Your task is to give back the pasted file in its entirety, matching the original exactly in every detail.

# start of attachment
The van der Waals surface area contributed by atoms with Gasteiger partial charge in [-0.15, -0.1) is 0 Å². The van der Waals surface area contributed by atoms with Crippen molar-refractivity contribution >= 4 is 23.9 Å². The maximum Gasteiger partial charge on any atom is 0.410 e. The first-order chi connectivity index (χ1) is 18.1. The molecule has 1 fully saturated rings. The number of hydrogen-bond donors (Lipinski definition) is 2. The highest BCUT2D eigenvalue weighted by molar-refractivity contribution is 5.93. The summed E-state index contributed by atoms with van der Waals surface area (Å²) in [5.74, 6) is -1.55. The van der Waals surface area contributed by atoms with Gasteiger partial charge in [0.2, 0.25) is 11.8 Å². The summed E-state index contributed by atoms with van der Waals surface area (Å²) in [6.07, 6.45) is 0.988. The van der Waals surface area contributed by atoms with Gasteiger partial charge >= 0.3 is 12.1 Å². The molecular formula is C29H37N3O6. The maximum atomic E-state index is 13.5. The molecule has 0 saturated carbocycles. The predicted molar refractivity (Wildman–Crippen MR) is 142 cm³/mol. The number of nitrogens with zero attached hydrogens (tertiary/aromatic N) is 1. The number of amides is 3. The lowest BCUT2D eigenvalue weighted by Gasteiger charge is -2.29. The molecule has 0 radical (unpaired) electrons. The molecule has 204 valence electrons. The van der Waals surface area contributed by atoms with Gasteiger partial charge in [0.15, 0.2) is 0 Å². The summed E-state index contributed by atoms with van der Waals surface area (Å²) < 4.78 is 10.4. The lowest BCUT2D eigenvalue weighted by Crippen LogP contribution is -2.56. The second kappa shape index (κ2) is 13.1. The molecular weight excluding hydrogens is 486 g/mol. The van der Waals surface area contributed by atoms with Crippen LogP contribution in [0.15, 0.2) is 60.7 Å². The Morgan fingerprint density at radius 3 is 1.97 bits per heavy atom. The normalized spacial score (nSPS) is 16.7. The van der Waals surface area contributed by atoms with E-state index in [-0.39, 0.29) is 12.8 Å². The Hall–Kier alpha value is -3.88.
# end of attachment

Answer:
The van der Waals surface area contributed by atoms with Gasteiger partial charge in [-0.15, -0.1) is 0 Å². The van der Waals surface area contributed by atoms with Crippen molar-refractivity contribution >= 4 is 23.9 Å². The maximum Gasteiger partial charge on any atom is 0.410 e. The first-order chi connectivity index (χ1) is 18.1. The molecule has 1 fully saturated rings. The number of hydrogen-bond donors (Lipinski definition) is 2. The highest BCUT2D eigenvalue weighted by molar-refractivity contribution is 5.93. The summed E-state index contributed by atoms with van der Waals surface area (Å²) in [5.74, 6) is -1.55. The van der Waals surface area contributed by atoms with Gasteiger partial charge in [0.2, 0.25) is 11.8 Å². The summed E-state index contributed by atoms with van der Waals surface area (Å²) in [6.07, 6.45) is 0.988. The van der Waals surface area contributed by atoms with Gasteiger partial charge >= 0.3 is 12.1 Å². The molecular formula is C29H37N3O6. The maximum atomic E-state index is 13.5. The molecule has 0 saturated carbocycles. The predicted molar refractivity (Wildman–Crippen MR) is 142 cm³/mol. The number of nitrogens with zero attached hydrogens (tertiary/aromatic N) is 1. The number of amides is 3. The lowest BCUT2D eigenvalue weighted by Gasteiger charge is -2.29. The molecule has 0 radical (unpaired) electrons. The molecule has 204 valence electrons. The van der Waals surface area contributed by atoms with Gasteiger partial charge in [0.15, 0.2) is 0 Å². The summed E-state index contributed by atoms with van der Waals surface area (Å²) < 4.78 is 10.4. The lowest BCUT2D eigenvalue weighted by Crippen LogP contribution is -2.56. The second kappa shape index (κ2) is 13.1. The molecular weight excluding hydrogens is 486 g/mol. The van der Waals surface area contributed by atoms with Crippen LogP contribution in [0.15, 0.2) is 60.7 Å². The Morgan fingerprint density at radius 3 is 1.97 bits per heavy atom. The normalized spacial score (nSPS) is 16.7. The van der Waals surface area contributed by atoms with E-state index in [-0.39, 0.29) is 12.8 Å². The Hall–Kier alpha value is -3.88.